Wednesday, January 11, 2017

Obama's Legacy

We're on Our Own Now

            Barack Obama's farewell speech Tuesday night was a bitter-sweet affair, especially given the look and feel of the oncoming train of frontiersmen about to disembark in Washington. Current media discussions of the strength or weakness of his legacy don't make the emotional experience of separation any easier to absorb.
            I agree with many on the left who criticize Obama for what seemed like his timidity in breaking with established institutions like the Wall Street banks, the insurance industry, and fossil fuels. I was disappointed with his orders to re-enter the Mideast militarily, his bungling of Syria, his hesitation to take definitive environmental positions, his surrender of a public option for Obamacare. The list could go on.
            Obama governed as a moderate—until the last two  years when he saw there was no hope of getting anything vaguely progressive through a recalcitrant—indeed, a defiant—Congress. Then he began issuing executive orders, making things happen that brought a sigh of relief to many on the Left, including me. Right on, Barack! Stick it to them!
            But all of that could be—probably will be—wiped away with a swipe of the Trump pen, just as it was put in place by an Obama pen. That's depressing to me, to say the least. More depressing is the thought of what might replace the social advances Obama finally made for us when it became clear all Congress had for him was the back of a hand.
            Still, the policies Obama put in place with his “executive over-reach,” as the angry white men (and women) like to charge, are not the principle reason I will miss Obama. I'll miss Obama for what he stands for, and what he articulated repeatedly and eloquently over his entire career, including in his farewell address.
            It is his vision of a diverse America, the Rainbow Coalition Jesse Jackson first brought to the fore when he ran for President in the 1980s. And, indeed, during the Obama years there was a grassroots surge of mingling traditions and races as people got to know each other outside of the comfort zones in which they'd been raised. I loved that!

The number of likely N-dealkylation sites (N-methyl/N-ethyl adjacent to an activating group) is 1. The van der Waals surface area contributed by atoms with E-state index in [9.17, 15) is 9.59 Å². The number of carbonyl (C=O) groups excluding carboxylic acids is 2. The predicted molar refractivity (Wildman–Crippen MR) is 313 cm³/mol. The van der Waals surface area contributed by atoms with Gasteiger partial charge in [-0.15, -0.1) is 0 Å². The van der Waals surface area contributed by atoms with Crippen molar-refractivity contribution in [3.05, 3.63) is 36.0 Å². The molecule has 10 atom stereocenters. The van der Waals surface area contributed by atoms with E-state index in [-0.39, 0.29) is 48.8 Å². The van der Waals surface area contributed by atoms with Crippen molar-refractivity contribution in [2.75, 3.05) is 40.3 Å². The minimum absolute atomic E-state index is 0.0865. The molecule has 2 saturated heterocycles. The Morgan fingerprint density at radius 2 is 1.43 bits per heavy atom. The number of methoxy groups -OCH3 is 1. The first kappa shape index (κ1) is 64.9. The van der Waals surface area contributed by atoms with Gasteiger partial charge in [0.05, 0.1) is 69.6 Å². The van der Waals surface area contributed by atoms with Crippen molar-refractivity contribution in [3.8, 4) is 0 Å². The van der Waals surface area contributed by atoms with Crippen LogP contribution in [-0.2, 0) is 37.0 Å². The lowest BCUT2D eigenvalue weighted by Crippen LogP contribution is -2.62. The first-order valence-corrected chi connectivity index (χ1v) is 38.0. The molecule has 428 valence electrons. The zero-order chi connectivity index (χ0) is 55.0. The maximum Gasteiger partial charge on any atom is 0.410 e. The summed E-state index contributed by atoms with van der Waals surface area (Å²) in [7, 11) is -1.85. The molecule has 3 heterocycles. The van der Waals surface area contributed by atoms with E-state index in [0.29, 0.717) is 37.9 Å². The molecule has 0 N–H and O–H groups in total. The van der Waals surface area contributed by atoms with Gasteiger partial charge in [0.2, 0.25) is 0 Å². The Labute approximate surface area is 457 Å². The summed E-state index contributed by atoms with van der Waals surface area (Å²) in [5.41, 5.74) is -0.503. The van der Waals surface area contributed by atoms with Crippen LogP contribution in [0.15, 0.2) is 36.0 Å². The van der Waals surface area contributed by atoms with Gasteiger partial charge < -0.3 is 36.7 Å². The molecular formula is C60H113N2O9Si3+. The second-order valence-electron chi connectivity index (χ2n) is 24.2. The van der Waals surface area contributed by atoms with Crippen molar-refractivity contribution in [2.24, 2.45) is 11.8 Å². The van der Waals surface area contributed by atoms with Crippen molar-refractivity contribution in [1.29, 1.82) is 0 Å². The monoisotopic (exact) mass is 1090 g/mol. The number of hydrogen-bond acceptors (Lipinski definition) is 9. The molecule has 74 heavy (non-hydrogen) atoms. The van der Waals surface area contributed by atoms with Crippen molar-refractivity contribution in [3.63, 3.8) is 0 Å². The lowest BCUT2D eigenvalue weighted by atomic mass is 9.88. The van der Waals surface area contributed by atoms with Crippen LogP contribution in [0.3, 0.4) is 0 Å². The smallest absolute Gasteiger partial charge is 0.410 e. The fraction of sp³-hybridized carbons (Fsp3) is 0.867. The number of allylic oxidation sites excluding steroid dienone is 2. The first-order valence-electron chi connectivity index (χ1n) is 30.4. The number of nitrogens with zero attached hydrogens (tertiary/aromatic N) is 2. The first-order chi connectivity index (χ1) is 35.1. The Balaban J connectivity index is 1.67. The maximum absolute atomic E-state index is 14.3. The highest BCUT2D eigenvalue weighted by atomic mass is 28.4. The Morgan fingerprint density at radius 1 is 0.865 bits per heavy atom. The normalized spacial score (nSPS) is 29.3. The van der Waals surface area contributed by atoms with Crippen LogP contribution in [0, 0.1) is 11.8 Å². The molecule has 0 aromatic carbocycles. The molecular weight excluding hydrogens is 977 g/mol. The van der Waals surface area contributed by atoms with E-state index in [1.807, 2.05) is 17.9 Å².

A diverse society based on the recognition that we are all human beings—far more alike than different—is a stronger common bond than any differences we may imagine divide us.
            That's what I'll miss—that ease of mingling among Americans of all colors and backgrounds which Obama's election enabled.
            Unfortunately, this was not to the taste of all Americans, and it seems we are about to enter the era of backlash, as if the price we must pay for electing Obama is the return of the White Avenger.
            We'll see. But I feel—or perhaps fear—that spirit of diversity shutting down in our national consciousness as the old American bug-a-boo re-emerges, the myth of the chosen people—white, Christian, and business-savvy with a secret, or not-so-secret, bias against the people they hire and serve.
            Life under Obama was like a reprieve from the oppressive right-wing vision in which military defense against potential enemies is the foremost duty of government, with citizens left on their own to promote their general welfare.
            That's not exactly what the Constitution says our government should be.
            Only Obama held back the faux-Constitutionalists pelting him with legislation to turn back the clock on benefits to the American people. Now that firewall is withdrawing. Will his enshrinement of a diverse society—a diverse world—be preserved?
            It looks as if we're on our own, as the tide turns against us. Practice your swimming. Or get out of the water.


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